Apple CEO Tim Cook Defends Decision to Remove Parler From App Store: "We Don’t Consider That Free Speech"

Apple CEO Tim Cook speaks on-stage during a product launch event at Apple's headquarters in Cupertino - Getty-H 2019
Josh Edelson /AFP/ Getty Images

While speaking with Chris Wallace on 'Fox News Sunday,' Cook said Parler could return "if they get their moderation together."

Apple CEO Tim Cook is speaking out against the riot that took place at the U.S. Capitol and defending the decision to remove Parler from Apple's App Store.

While speaking with Chris Wallace on Fox News Sunday, Cook said it was "one of the saddest moments of my life seeing an attack on our Capitol, an attack on our democracy."

"I felt like I was in some sort of alternate reality to be honest with you. This could not be happening," he added.

Following the riot, Apple suspended the conservative leaning social media platform Parler from its App Store, noting in a statement: "We have always supported diverse points of view being represented on the App Store, but there is no place on our platform for threats of violence and illegal activity. Parler has not taken adequate measures to address the proliferation of these threats to people’s safety. We have suspended Parler from the App Store until they resolve these issues."

"We're always trying to do the right thing," Cook said, arguing against President Donald Trump's criticism of "Big Tech" preventing free speech.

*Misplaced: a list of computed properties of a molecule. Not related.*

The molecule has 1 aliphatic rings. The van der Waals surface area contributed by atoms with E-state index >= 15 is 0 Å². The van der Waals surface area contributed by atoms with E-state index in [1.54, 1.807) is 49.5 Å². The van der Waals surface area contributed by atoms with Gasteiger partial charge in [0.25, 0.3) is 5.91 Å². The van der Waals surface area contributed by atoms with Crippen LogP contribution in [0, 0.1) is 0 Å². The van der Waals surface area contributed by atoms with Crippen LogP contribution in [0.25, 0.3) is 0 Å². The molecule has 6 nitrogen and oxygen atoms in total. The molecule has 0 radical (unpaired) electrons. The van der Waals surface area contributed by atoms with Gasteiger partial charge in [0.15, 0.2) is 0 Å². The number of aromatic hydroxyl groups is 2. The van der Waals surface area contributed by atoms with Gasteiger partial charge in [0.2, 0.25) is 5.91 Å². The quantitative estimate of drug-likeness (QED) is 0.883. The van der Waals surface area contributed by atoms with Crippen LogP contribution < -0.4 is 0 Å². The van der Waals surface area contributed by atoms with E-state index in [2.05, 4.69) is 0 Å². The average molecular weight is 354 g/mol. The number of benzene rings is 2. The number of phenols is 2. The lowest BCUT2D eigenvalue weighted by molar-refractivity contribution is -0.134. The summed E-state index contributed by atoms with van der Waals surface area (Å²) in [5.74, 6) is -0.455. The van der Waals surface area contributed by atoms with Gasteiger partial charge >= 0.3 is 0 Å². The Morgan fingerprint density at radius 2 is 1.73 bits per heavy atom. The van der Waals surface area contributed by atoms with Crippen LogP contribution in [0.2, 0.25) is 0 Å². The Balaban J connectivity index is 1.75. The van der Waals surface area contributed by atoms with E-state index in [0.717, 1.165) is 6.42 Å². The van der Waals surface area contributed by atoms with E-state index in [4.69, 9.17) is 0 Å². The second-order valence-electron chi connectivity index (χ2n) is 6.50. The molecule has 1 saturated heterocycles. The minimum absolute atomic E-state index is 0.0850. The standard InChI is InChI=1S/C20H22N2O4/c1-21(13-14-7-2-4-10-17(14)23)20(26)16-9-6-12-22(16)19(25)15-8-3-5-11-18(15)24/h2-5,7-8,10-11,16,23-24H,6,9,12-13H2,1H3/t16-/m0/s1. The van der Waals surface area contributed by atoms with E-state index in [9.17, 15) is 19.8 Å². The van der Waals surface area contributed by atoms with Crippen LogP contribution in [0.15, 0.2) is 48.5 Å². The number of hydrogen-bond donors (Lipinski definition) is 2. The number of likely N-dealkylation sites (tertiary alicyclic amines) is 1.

"We obviously don't control what's on the internet but we've never viewed that our platform should be a simple replication of the internet. We have rules and regulations and we just ask that people abide by those," he explained, adding that they pulled the plug after seeing an apparent "incitement to violence."

"We don’t consider that free speech and incitement to violence has an intersection."

Cook also emphasized that Apple hosts over two million apps but they all must abide by terms of service.

When Wallace questioned whether the ban would simply drive those on the app underground, Cook reiterated, "We've only suspended them Chris. If they get their moderation together they would be back on there."

Calls for Parler to be banned from Apple and Google's app stores increased after reports showcased that app users were encouraging violence in their exchanges prior to the Capitol riot.

In the aftermath of the violence, Twitter permanently suspended President Donald Trump's account over "risk of further incitement of violence" and deleted additional tweets the president attempted to post following the ban. Facebook also blocked Trump's account.